Tuesday, 11 November 2008

Boys Will Be Boys

I have been reading quite a bit around the World Wide Web about raising boys, and the difference there is versus raising girlies.

My mind was jogged at the start of the year, when Max’s nursery leader was away on a course titled ‘Encouraging Creativity In Boys’ or similar.

She got me intrigued.

As did this class. The travel is a killer though.

Apparently the great minds in charge of the educational protocol for our children, are having a renewed look at why boys tend to lag behind the girls until the business end of their schooling.

We certainly are not the only ones, by all accounts, but the achievement level disparity between the sexes is causing some concern, and hopefully will generate some positive action.

I’m sure there is a huge amount of science, or probably more specifically neuroscience, but the outline of this course did not exactly leave me astounded.

Boys have a shorter attention span than girls, and have less interest in traditional academic learning.

Not exactly mind blowing is it?

But at least it is being recognised officially.

Different teaching approaches for the two groups are now being positively encouraged, where the overall impact of the education technique being given priority over shorter-term and more specific measures.

All sounds, or reads, great, but I await this in practice.

The nursery chief is now very keen to demonstrate to the neighbouring school, that boys can learn and thrive, via methods that may look, to the un-trained eye, as simply playing.

In its extreme she said that even the normally controversial playing with toy guns can be a positive. It can help teach right from wrong and the consequences from this type of action.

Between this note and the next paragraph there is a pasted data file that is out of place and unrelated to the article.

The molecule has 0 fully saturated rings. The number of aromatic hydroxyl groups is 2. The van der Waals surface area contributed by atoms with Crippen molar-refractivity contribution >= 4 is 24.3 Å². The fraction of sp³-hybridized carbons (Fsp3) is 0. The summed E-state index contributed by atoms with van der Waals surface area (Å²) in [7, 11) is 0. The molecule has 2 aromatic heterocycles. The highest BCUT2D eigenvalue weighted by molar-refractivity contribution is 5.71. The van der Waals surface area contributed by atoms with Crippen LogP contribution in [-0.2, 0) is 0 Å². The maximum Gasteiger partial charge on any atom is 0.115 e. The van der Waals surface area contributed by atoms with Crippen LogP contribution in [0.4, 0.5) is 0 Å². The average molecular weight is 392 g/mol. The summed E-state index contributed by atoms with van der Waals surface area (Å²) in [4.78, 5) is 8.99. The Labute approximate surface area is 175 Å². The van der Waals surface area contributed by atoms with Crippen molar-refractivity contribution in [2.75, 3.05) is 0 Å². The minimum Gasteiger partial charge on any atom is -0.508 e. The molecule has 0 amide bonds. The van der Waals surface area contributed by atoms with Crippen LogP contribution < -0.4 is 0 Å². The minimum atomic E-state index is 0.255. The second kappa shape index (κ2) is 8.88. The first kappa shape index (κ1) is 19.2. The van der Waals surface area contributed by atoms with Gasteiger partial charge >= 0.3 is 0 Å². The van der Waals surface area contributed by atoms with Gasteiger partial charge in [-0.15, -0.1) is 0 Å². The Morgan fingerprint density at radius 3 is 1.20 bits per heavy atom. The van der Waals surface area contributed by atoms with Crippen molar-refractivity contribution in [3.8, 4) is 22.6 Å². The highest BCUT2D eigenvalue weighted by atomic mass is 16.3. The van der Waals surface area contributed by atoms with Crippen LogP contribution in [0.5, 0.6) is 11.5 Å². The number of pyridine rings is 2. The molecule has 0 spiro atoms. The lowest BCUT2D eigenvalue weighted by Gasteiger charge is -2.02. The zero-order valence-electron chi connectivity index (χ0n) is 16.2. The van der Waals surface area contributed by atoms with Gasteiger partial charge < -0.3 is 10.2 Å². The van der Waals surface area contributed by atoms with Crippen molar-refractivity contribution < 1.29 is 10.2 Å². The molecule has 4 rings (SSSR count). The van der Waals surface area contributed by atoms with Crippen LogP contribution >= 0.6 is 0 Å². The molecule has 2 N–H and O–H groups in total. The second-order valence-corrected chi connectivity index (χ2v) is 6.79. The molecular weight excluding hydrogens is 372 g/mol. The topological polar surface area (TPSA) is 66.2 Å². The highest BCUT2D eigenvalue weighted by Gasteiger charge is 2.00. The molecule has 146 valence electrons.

Doctors and nurses anyone?

This can be taken further and as a tool it can improve a child’s dexterity by assembling, dissembling, loading and unloading.

Drawing can be bought into it too, creating parts lists or writing down the order that things need to be done. Can all act as encouragment for learning other skills.

Personally I have not formulated a huge opinion on that, but I am warmed by this refreshing way of thinking.

There will be a huge change for my son when he makes the switch from nursery to school next September, and I am delighted that we have befriended some families whose children went through it last year. We have learnt a great deal from them.

I just want him to enjoy it.

A happy child is what it is all about for me, and what they achieve or fail to understand, is a huge second to that.

Regardless of dangly bits. Share/Save/Bookmark


sarada said...

I read your blog .it's quite interesting.best of luck to you.love to your son.

harassedmomsramblings said...

While I find the idea of looking for alternative types of teaching that embrace the CHILD, refreshing!

I am not so sure I like that they have "labeled" it according to gender! Its kind of limiting isnt it?

I beleive rather that teaching should be adapted - where it can - to the needs of the child- regardless of dingly bits!

But again I am all for looking at alternative ways of educating kids!!!

Susanna (A Modern Mother) said...

I have three girls, and if the first two had been boys I'm not sure I would have gone for the third.

Please let me know if you want to do any guest posts for londonmumsblog.com or thamesvalleymums.com


Kori said...

I cannot stand the phrase "Boys will be boys," but this sounds like a great way of teaching! Good luck, and I am sure you will let us know!`

Single Parent Dad said...

Saranda - Thanks for reading, I'm glad you find us mildly entertaining.

Harassedmom - Yeah. Teaching SHOULD be child specific rather than generalised into groups, but that isn't going to happen here, even if you pay for it!